So after a long while–three years to be exact–I’m returning “home.”
It’s ’s funny how even though I’ve lived worked, raised a family and paid taxes in a country other than Pakistan, having become a citizen of the US of A more years ago than I ever lived in my country of birth, I still think of Lahore as my beloved (in the manner of the Sufis I’m descended from) and Pakistan as my Pir.
It’s true I’ve never been much of a Murid, more a rebel fleeing the motherland. And now my mother is dead- the woman, and the country too; more accurately, mom died 4 years ago, taking the mother out of the land. But the land- “dharti” in Urdu- exerts its own pull, despite or maybe because of, it’s near moribund state.
Don’t get me wrong—I’m no chaser of the dead and dying–but you must admit, there is some perverse pleasure in watching what you thought was dead or close to dead, resurrect itself, come spluttering back to some sort of life even if not a very healthy one, repeatedly, like magic.
My mom had no such revival. She closed her eyes after looking toward the Kaaba I’m told (by the caretakers who took care of her better than her I ever could, far-away from the mother land that I had chosen to be; one fateful decision when I was 21 led me further away from my mother than even I had imagined.
The last time I visited “home” my mother had recently died and I was visiting for the first time after her passing. I still have a younger brother with Down syndrome living in my parental home and I had gone to see how he was getting on, looked after with loving care by the same caretakers as my parents had been. How does one thank those we still call servants in my motherland?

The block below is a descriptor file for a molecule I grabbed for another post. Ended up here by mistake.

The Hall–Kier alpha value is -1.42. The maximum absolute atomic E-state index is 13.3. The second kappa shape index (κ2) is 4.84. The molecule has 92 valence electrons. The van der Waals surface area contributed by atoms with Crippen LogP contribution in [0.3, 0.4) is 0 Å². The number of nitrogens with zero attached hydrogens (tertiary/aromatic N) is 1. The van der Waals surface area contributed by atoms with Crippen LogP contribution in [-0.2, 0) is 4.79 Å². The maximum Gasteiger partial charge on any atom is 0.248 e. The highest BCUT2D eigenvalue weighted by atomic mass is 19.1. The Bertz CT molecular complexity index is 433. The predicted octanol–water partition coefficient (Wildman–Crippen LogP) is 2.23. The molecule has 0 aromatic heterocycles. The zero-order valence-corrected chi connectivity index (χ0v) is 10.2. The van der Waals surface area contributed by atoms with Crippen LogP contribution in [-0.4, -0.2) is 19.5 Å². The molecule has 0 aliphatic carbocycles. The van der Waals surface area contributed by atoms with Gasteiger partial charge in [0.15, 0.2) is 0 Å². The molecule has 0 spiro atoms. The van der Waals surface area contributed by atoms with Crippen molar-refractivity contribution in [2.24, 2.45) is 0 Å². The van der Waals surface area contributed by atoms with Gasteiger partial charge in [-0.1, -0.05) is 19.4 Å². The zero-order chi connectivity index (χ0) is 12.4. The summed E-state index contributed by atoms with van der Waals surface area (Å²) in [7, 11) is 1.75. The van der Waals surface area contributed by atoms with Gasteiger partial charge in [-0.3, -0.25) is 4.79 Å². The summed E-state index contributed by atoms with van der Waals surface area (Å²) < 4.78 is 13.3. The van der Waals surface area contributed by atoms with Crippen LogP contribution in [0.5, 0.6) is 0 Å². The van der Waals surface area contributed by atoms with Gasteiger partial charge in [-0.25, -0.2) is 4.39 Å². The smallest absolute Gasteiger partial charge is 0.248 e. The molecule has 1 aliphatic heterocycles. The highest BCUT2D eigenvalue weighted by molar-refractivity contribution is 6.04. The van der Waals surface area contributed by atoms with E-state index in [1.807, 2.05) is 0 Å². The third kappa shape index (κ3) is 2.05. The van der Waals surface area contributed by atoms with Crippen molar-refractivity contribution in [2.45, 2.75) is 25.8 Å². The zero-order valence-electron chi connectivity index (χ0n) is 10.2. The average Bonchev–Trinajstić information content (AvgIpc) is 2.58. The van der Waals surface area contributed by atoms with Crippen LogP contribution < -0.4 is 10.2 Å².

As per usual, my visit had coincided with professional success, this time the publication and launch of my latest book on Pakistani women singers and the completion of my Fulbright tour. Near the end of my visit, the pandemic broke out and I took the last plane “allowed” in by President Trump to land me back “home” in New York where my husband, kids and new granddaughter awaited my safe return.
Now after three years I’m returning to my first “home” knowing it might be my last visit. I’m getting older and the journey harder.
Though the life work that has always drawn me back continues apace, and the cultural scene I study still with much passion, gives me hope, the truth is that Pakistan, this time, looks like it’s really sinking fast. Its economy is shot like never before, there’s no money in the reserves, and inflation is sky high.
Thanks to the crooks and criminals who’ve bled the country dry since its inception, the motherland is in serious trouble, barely breathing. Yet like the sinking Titanic, the musicians keep on playing and I’m sure I’ll be attending a round of parties that will put Marie Antoinette’s gay Paris to shame.